THE CURIOUS CASE OF THE ACCIDENTAL TRANSFER
To make matters even more perplexing, for a while it looked as if Judge Real was indeed going to be off the case, but not because of the doings of the 9th Circuit.
During the time when Sanchez and company were waiting for the 9th to make up its mind, an odd thing happened: Bensinger unexpectedly received notice on December 9 that Real had been taken off the case and it had been assigned to a new jurist, a Judge Christina Snyder. The order was signed by Judge Snyder on December 2, officially filed two days later.
Sanchez supporters were ecstatic at the news, but Bensinger was also surprised because the only request he had made was through the Court of Appeals, and that was still pending.
Eventually it was learned that an attorney for one of the other 18 defendants named in the federal Rico case of which Sanchez was a part had filed a request for a transfer to Judge Snyder. The attorney applied for the judge swap under a legal protocol known as a “low number request.” It seems this other defendant had been tried in front of Snyder in a nearly identical case in 2006, thus could conceivably qualify for the oddly named low number request (which in state court is called, much more sensibly, a “notice of related case”)—the idea being that a judge who has already tried a defendant for a nearly identical offense has less of a learning curve so therefor can more easily speed things along.
But since this was a RICO case with a zillion other defendants all legally joined at the hip, a transfer of one case meant a transfer of all. Judge Snyder could say yes or no to the request, depending upon her schedule and her take on the matter. It appeared that on December 2, Judge Christina Snyder said yes –and signed the order.
But a few hours after receiving notification of the transfer, Bensinger got a call from the federal prosecutors who said they had talked to Judge Real’s clerk, that Judge Snyder’s signing of the order had been a big silly mistake, and that Real wanted the case back, thank you very much.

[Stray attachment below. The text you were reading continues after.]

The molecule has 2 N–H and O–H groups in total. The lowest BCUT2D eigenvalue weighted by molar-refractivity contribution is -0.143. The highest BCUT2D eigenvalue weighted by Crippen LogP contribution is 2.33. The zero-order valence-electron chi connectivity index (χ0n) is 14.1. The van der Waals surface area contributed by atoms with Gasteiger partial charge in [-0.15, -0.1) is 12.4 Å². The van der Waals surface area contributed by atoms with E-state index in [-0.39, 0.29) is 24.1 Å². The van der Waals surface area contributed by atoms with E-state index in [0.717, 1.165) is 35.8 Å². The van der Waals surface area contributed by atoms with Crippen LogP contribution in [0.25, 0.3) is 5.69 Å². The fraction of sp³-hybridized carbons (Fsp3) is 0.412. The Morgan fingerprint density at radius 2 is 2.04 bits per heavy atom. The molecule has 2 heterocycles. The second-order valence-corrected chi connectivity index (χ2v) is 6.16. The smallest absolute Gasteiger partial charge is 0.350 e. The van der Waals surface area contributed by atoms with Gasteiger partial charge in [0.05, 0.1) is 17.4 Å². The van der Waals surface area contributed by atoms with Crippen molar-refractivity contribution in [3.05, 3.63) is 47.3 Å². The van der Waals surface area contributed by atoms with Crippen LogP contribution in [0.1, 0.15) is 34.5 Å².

Since Bensinger had gotten no official notice of the second judicial switcheroo, he didn’t know what to think. But, a day or two later still, Bensinger did indeed get yet another order, this one signed by Judge Gary Allen Feess, the Chair of the Case Assignment and Management Committee.
(If Judge Feess’s name sounds familiar, he was the fellow who oversaw the LAPD’s Federal Consent decree.)
Feess wrote that United States District Judge Christina Snyder had “inadvertently signed a transfer order…” (How one “inadvertently” signs a transfer order is unclear. But okay.) However, wrote Feess, “…the current case is at such an advanced stage and Judge Real has spent such substantial time and effort on the matter that no judicial economy would be achieved by a transfer at this late date.” The transfer order was thus VACATED (Judge Feess’s caps, not mine) and “…the matter is ORDERED to be returned to Judge Real’s calendar for all further proceedings.”
And so it was.
Onward to January 6.
NOTE: FOR A LESS SANCHEZ-FRIENDLY but always exceptionally informative view of some of these same matters, be sure to check Tom Diaz’s post at Fairly Civil.
OH, AND WHILE WE’RE ON THE SUBJECT OF COURTS AND CASES, THERE IS THE MATTER OF KEVIN COOPER
Without knowing lots more about the case, I don’t have a strong personal opinion on this man’s guilt or innocence, but whatever your view, the issue—which was written up in the LA Times on Sunday by Carol Williams—-makes for troubling reading.